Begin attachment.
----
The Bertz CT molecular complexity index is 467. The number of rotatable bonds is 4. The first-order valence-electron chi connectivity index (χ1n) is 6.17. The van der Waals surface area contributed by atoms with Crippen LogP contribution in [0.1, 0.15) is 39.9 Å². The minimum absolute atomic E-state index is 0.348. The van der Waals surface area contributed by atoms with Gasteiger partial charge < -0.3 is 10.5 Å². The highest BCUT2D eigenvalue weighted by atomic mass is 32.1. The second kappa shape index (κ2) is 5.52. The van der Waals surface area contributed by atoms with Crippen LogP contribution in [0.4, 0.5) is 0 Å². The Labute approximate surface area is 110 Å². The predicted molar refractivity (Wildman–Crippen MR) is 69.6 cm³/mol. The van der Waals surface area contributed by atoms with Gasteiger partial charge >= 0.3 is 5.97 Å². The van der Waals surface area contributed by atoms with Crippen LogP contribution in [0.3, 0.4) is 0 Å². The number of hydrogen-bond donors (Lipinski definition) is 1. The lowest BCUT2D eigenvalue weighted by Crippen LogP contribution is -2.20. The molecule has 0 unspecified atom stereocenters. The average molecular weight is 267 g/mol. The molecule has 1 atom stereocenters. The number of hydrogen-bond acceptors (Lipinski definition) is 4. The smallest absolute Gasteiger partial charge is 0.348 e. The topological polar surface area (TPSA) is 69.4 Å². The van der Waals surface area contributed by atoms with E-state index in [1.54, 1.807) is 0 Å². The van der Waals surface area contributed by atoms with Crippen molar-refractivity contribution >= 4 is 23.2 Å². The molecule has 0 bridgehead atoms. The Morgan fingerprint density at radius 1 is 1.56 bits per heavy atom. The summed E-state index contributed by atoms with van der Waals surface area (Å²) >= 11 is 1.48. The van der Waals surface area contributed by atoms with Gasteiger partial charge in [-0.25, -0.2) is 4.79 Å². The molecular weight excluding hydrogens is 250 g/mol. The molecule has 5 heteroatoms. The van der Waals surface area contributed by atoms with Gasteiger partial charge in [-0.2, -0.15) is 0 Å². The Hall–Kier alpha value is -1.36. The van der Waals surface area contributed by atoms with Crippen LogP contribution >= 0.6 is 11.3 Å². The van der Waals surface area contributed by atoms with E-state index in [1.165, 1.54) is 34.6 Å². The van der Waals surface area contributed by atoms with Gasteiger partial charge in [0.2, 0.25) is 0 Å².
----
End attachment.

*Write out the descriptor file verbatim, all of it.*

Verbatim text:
The Bertz CT molecular complexity index is 467. The number of rotatable bonds is 4. The first-order valence-electron chi connectivity index (χ1n) is 6.17. The van der Waals surface area contributed by atoms with Crippen LogP contribution in [0.1, 0.15) is 39.9 Å². The minimum absolute atomic E-state index is 0.348. The van der Waals surface area contributed by atoms with Gasteiger partial charge < -0.3 is 10.5 Å². The highest BCUT2D eigenvalue weighted by atomic mass is 32.1. The second kappa shape index (κ2) is 5.52. The van der Waals surface area contributed by atoms with Crippen LogP contribution in [0.4, 0.5) is 0 Å². The Labute approximate surface area is 110 Å². The predicted molar refractivity (Wildman–Crippen MR) is 69.6 cm³/mol. The van der Waals surface area contributed by atoms with Gasteiger partial charge >= 0.3 is 5.97 Å². The van der Waals surface area contributed by atoms with Crippen LogP contribution in [0.3, 0.4) is 0 Å². The number of hydrogen-bond donors (Lipinski definition) is 1. The lowest BCUT2D eigenvalue weighted by Crippen LogP contribution is -2.20. The molecule has 0 unspecified atom stereocenters. The average molecular weight is 267 g/mol. The molecule has 1 atom stereocenters. The number of hydrogen-bond acceptors (Lipinski definition) is 4. The smallest absolute Gasteiger partial charge is 0.348 e. The topological polar surface area (TPSA) is 69.4 Å². The van der Waals surface area contributed by atoms with E-state index in [1.54, 1.807) is 0 Å². The van der Waals surface area contributed by atoms with Crippen molar-refractivity contribution >= 4 is 23.2 Å². The molecule has 0 bridgehead atoms. The Morgan fingerprint density at radius 1 is 1.56 bits per heavy atom. The summed E-state index contributed by atoms with van der Waals surface area (Å²) >= 11 is 1.48. The van der Waals surface area contributed by atoms with Gasteiger partial charge in [-0.25, -0.2) is 4.79 Å². The molecular weight excluding hydrogens is 250 g/mol. The molecule has 5 heteroatoms. The van der Waals surface area contributed by atoms with Gasteiger partial charge in [-0.2, -0.15) is 0 Å². The Hall–Kier alpha value is -1.36. The van der Waals surface area contributed by atoms with Crippen LogP contribution >= 0.6 is 11.3 Å². The van der Waals surface area contributed by atoms with E-state index in [1.165, 1.54) is 34.6 Å². The van der Waals surface area contributed by atoms with Gasteiger partial charge in [0.2, 0.25) is 0 Å².